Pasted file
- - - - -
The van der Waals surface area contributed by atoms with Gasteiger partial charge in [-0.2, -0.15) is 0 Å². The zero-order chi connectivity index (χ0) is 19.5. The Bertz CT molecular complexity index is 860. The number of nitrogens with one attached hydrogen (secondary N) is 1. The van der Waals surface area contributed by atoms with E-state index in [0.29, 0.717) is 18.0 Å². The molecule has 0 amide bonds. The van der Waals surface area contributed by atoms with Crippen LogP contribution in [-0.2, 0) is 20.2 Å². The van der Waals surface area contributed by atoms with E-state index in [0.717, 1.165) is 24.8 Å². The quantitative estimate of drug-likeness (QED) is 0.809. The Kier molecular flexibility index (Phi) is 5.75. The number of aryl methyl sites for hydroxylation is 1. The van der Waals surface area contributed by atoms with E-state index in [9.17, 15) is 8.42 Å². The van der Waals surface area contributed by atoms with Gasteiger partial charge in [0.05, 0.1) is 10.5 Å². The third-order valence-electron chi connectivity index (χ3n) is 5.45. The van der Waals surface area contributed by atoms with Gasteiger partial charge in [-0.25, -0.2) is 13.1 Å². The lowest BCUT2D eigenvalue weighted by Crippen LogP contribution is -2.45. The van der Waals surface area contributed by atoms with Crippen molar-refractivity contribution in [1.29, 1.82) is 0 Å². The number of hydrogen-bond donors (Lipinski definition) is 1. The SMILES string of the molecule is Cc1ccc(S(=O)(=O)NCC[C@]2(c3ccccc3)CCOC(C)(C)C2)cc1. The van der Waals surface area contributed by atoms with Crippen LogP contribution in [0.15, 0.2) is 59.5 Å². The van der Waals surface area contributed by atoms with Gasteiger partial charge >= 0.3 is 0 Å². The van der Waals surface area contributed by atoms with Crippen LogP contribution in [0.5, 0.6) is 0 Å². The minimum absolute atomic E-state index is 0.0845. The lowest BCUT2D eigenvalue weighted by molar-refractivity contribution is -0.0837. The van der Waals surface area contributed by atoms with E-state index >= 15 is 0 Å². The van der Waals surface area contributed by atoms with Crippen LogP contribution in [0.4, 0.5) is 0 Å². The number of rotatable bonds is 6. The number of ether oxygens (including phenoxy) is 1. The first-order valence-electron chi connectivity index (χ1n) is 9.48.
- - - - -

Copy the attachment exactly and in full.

The van der Waals surface area contributed by atoms with Gasteiger partial charge in [-0.2, -0.15) is 0 Å². The zero-order chi connectivity index (χ0) is 19.5. The Bertz CT molecular complexity index is 860. The number of nitrogens with one attached hydrogen (secondary N) is 1. The van der Waals surface area contributed by atoms with E-state index in [0.29, 0.717) is 18.0 Å². The molecule has 0 amide bonds. The van der Waals surface area contributed by atoms with Crippen LogP contribution in [-0.2, 0) is 20.2 Å². The van der Waals surface area contributed by atoms with E-state index in [0.717, 1.165) is 24.8 Å². The quantitative estimate of drug-likeness (QED) is 0.809. The Kier molecular flexibility index (Phi) is 5.75. The number of aryl methyl sites for hydroxylation is 1. The van der Waals surface area contributed by atoms with E-state index in [9.17, 15) is 8.42 Å². The van der Waals surface area contributed by atoms with Gasteiger partial charge in [0.05, 0.1) is 10.5 Å². The third-order valence-electron chi connectivity index (χ3n) is 5.45. The van der Waals surface area contributed by atoms with Gasteiger partial charge in [-0.25, -0.2) is 13.1 Å². The lowest BCUT2D eigenvalue weighted by Crippen LogP contribution is -2.45. The van der Waals surface area contributed by atoms with Crippen molar-refractivity contribution in [1.29, 1.82) is 0 Å². The number of hydrogen-bond donors (Lipinski definition) is 1. The SMILES string of the molecule is Cc1ccc(S(=O)(=O)NCC[C@]2(c3ccccc3)CCOC(C)(C)C2)cc1. The van der Waals surface area contributed by atoms with Crippen LogP contribution in [0.15, 0.2) is 59.5 Å². The van der Waals surface area contributed by atoms with Gasteiger partial charge >= 0.3 is 0 Å². The van der Waals surface area contributed by atoms with Crippen LogP contribution in [0.5, 0.6) is 0 Å². The minimum absolute atomic E-state index is 0.0845. The lowest BCUT2D eigenvalue weighted by molar-refractivity contribution is -0.0837. The van der Waals surface area contributed by atoms with E-state index >= 15 is 0 Å². The van der Waals surface area contributed by atoms with Crippen LogP contribution in [0.4, 0.5) is 0 Å². The number of rotatable bonds is 6. The number of ether oxygens (including phenoxy) is 1. The first-order valence-electron chi connectivity index (χ1n) is 9.48.